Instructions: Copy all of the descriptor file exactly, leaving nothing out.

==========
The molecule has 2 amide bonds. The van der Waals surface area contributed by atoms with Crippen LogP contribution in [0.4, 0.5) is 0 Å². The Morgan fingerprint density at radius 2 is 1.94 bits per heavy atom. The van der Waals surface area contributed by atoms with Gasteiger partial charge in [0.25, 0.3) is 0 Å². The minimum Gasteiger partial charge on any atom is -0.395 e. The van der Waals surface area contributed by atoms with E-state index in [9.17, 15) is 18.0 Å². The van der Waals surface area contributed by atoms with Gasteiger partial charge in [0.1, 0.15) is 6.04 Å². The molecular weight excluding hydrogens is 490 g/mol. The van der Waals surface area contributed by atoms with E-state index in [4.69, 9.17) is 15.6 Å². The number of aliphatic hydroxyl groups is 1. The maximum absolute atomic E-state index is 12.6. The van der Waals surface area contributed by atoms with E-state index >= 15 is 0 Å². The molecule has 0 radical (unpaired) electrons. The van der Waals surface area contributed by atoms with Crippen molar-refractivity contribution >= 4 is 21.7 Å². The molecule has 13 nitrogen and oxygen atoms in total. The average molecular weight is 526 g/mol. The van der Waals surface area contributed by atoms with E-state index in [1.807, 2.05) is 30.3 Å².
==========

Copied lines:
The molecule has 2 amide bonds. The van der Waals surface area contributed by atoms with Crippen LogP contribution in [0.4, 0.5) is 0 Å². The Morgan fingerprint density at radius 2 is 1.94 bits per heavy atom. The van der Waals surface area contributed by atoms with Gasteiger partial charge in [0.25, 0.3) is 0 Å². The minimum Gasteiger partial charge on any atom is -0.395 e. The van der Waals surface area contributed by atoms with E-state index in [9.17, 15) is 18.0 Å². The van der Waals surface area contributed by atoms with Gasteiger partial charge in [0.1, 0.15) is 6.04 Å². The molecular weight excluding hydrogens is 490 g/mol. The van der Waals surface area contributed by atoms with E-state index in [4.69, 9.17) is 15.6 Å². The number of aliphatic hydroxyl groups is 1. The maximum absolute atomic E-state index is 12.6. The van der Waals surface area contributed by atoms with E-state index >= 15 is 0 Å². The molecule has 0 radical (unpaired) electrons. The van der Waals surface area contributed by atoms with Crippen molar-refractivity contribution >= 4 is 21.7 Å². The molecule has 13 nitrogen and oxygen atoms in total. The average molecular weight is 526 g/mol. The van der Waals surface area contributed by atoms with E-state index in [1.807, 2.05) is 30.3 Å².